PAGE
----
Quebec radio host Joël Legendre announced this week that he and his husband will be having twins, with the help of a surrogate and the government of Quebec's subsidized in vitro fertilization program.
The question of whether or not a couple formed of two gay men should have access to the program should not be up for debate. A government cannot, of course, refuse services to citizens based on their sexual orientation. Legendre is unquestionably entitled to this entitlement for as long as it's available, and I wish he and his husband the best of luck.
It does, however, highlight the controversial program once again. How it came to be is highly questionable.
in 2008, TV producer and host Julie Snyder, wife of Quebecor Media baron and new PQ MNA Pierre Karl Péladeau, took it upon herself to be a champion for couples with fertility problems. She saw her baby lobby as a win-win: "More little Quebecers, more little taxpayers," she told a National Assembly committee. She noted that her family could, obviously, afford the costly treatments, but most Quebecers could not. At $15,000 per cycle, Snyder indeed pointed to an unfortunate inequality.
Though she was well-intentioned, it was a mistake for the Liberal government of the time to cave in, spending over $30-million on the program because a celebrity said it was the right thing to do (naturally, it ended up costing closer to $70-million annually because Quebec). The perception is that the program was implemented to placate an influential Quebec couple.
Today, couples with fertility issues can get In vitro treatment at no cost, thanks in part to Snyder's campaign; also, naturally, covered by Medicare is the cost of treating premature infants, which is estimated at roughly $5,000 per day (complications and multiple births are more common with parents who conceive In vitro). It's a financially and emotionally draining process with no guarantee of success; these couples have my utmost sympathy.
Quebec should continue to offer parents struggling with fertility issues appropriate treatment for the root causes where possible and social services for support. However, the government subsidization of In vitro fertilization is expensive, eerily intrusive and suggests there is an urgent need to grow the tax base; a flashback to the creepy introduction of "baby bonuses."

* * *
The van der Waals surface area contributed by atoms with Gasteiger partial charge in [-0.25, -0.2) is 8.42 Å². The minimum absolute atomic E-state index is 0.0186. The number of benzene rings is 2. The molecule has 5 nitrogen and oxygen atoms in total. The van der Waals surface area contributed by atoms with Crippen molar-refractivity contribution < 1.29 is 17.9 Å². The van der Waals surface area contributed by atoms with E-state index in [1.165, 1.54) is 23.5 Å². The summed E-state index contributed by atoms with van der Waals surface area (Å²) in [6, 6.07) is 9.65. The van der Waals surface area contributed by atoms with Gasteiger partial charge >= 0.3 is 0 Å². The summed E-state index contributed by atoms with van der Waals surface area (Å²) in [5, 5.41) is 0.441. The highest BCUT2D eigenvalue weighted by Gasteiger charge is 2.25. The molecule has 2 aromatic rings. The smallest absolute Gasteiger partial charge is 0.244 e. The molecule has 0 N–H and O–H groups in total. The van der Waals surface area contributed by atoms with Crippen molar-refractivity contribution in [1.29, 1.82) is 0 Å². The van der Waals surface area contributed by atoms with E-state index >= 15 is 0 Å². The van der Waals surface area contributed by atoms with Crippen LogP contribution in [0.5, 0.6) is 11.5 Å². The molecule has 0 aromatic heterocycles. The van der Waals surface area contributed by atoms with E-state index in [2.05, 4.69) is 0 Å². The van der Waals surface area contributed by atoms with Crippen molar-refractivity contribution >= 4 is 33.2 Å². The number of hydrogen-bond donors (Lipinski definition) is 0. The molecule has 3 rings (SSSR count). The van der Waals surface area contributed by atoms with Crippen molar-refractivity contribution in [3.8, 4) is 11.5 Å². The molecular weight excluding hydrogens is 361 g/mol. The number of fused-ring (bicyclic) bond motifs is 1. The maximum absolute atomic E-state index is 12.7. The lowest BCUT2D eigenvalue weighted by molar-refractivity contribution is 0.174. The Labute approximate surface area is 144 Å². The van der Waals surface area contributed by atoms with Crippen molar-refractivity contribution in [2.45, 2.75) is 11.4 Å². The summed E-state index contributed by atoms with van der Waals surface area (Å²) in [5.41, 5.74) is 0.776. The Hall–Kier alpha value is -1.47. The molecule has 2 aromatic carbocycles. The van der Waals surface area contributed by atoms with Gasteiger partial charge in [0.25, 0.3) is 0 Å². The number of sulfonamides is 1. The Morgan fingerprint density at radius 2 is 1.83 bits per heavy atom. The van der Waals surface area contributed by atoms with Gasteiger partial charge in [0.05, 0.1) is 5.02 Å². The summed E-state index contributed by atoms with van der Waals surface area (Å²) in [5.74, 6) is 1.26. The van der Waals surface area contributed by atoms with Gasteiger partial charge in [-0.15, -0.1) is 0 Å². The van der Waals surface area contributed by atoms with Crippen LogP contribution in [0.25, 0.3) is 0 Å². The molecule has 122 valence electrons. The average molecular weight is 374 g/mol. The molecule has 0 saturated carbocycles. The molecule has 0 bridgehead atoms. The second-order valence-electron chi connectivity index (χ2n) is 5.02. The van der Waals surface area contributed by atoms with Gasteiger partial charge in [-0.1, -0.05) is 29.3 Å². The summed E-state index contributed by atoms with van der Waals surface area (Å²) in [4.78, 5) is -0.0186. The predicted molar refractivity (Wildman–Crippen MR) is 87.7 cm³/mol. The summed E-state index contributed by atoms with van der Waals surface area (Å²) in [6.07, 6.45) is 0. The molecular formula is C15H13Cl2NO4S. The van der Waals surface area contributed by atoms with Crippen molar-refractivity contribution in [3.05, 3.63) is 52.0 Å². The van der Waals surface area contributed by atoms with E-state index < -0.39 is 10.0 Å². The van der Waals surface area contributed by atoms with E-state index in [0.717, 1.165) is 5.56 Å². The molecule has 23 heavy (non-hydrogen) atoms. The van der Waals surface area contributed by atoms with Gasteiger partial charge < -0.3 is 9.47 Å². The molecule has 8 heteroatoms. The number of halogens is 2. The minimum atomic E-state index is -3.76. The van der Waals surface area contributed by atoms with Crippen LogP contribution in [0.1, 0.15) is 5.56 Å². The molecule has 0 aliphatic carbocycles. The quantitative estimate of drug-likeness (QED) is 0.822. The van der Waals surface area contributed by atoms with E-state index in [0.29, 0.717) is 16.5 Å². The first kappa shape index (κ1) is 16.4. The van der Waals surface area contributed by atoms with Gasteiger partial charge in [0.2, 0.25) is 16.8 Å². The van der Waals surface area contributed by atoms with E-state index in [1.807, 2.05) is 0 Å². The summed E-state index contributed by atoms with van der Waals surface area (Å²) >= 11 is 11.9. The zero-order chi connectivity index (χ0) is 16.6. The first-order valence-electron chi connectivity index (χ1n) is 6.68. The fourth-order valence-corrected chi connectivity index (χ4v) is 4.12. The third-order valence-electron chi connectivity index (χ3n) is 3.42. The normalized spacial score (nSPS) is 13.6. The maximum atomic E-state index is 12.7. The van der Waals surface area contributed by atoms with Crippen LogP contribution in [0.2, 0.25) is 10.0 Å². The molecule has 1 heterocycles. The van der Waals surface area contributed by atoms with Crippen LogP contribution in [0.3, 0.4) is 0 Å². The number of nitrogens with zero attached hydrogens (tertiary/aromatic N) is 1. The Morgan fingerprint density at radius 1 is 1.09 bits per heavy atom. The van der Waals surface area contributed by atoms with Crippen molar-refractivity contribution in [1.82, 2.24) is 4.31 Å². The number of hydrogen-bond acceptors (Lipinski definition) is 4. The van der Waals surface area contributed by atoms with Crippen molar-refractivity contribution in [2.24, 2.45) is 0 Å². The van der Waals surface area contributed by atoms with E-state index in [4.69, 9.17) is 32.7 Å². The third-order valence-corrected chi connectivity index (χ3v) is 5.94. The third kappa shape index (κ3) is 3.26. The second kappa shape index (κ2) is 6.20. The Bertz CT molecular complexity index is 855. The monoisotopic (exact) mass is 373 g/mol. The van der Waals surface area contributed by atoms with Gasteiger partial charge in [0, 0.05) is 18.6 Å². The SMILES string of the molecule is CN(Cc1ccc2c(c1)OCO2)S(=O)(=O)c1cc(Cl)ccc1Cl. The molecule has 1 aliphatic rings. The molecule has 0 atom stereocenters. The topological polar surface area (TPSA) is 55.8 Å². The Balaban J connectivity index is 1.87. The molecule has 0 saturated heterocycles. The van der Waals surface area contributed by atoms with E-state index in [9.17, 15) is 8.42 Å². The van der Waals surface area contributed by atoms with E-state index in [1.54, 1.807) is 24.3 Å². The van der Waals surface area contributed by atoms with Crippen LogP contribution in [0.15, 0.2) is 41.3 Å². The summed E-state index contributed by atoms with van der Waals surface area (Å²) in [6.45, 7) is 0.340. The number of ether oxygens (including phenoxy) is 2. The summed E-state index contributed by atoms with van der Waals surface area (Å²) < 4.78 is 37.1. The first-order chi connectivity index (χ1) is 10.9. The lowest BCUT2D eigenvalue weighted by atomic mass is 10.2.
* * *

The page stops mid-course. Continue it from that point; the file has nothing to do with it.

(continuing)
Though Canada is blessed with the second-largest landmass of any nation on earth, the rest of the world is severely overpopulated. About 18,000 children die every day because of this, and the poverty and sickness that results. The humans who aren't poor and starving are consuming the planet's resources at an unsustainable rate; it is irresponsible for any government to act with such fervor and desperation in an apparent attempt to boost its population, as Snyder had suggested.
If Quebec is so desperate for new future taxpayers (it should be more concerned with saving money by re-engineering the Quebec model), I would suggest an international adoption initiative could be a much less costly alternative - not to mention less risky for the eager parents-to-be and a relief, however marginal, for underdeveloped nations struggling with overpopulation.
A Montreal couple I know recently had twins after receiving In vitro treatments. Both were born prematurely with complications, and one died after nine agonizing days of life. It's heartbreaking. But parents need to be aware of the risks when they undergo a procedure where the desired outcome is not obtained two-thirds of the time. And when a pregnancy results, there is still an increased risk of complications when compared to natural births.
The risk may be worth the reward for some would-be parents and that is their prerogative, but as a matter of policy, Quebec's In vitro program is simply not worth the investment or the anguish.